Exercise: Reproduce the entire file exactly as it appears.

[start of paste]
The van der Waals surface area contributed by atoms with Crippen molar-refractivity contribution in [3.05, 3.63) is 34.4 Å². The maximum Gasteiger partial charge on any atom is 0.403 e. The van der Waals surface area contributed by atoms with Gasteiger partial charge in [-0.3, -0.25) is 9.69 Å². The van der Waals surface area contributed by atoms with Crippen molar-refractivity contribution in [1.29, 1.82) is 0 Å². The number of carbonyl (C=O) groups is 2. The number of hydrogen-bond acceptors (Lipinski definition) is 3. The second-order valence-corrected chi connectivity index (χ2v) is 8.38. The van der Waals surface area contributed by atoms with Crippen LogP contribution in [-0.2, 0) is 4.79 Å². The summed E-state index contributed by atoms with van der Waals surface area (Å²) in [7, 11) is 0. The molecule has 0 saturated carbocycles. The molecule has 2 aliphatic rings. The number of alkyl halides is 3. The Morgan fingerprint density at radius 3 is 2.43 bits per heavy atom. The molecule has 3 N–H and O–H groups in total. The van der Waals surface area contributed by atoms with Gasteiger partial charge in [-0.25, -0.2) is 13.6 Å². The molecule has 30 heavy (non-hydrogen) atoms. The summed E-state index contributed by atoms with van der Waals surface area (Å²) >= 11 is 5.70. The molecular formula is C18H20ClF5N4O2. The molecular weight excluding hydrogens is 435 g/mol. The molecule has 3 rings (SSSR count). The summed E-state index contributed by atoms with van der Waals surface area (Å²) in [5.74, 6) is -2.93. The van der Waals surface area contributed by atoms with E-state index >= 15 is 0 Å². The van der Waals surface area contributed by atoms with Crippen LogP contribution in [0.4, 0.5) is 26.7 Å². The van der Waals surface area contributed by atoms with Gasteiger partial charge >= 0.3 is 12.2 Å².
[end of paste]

The van der Waals surface area contributed by atoms with Crippen molar-refractivity contribution in [3.05, 3.63) is 34.4 Å². The maximum Gasteiger partial charge on any atom is 0.403 e. The van der Waals surface area contributed by atoms with Gasteiger partial charge in [-0.3, -0.25) is 9.69 Å². The van der Waals surface area contributed by atoms with Crippen molar-refractivity contribution in [1.29, 1.82) is 0 Å². The number of carbonyl (C=O) groups is 2. The number of hydrogen-bond acceptors (Lipinski definition) is 3. The second-order valence-corrected chi connectivity index (χ2v) is 8.38. The van der Waals surface area contributed by atoms with Crippen LogP contribution in [-0.2, 0) is 4.79 Å². The summed E-state index contributed by atoms with van der Waals surface area (Å²) in [7, 11) is 0. The molecule has 0 saturated carbocycles. The molecule has 2 aliphatic rings. The number of alkyl halides is 3. The Morgan fingerprint density at radius 3 is 2.43 bits per heavy atom. The molecule has 3 N–H and O–H groups in total. The van der Waals surface area contributed by atoms with Gasteiger partial charge in [-0.25, -0.2) is 13.6 Å². The molecule has 30 heavy (non-hydrogen) atoms. The summed E-state index contributed by atoms with van der Waals surface area (Å²) >= 11 is 5.70. The molecular formula is C18H20ClF5N4O2. The molecular weight excluding hydrogens is 435 g/mol. The molecule has 3 rings (SSSR count). The summed E-state index contributed by atoms with van der Waals surface area (Å²) in [5.74, 6) is -2.93. The van der Waals surface area contributed by atoms with E-state index >= 15 is 0 Å². The van der Waals surface area contributed by atoms with Crippen LogP contribution in [0.4, 0.5) is 26.7 Å². The van der Waals surface area contributed by atoms with Gasteiger partial charge >= 0.3 is 12.2 Å².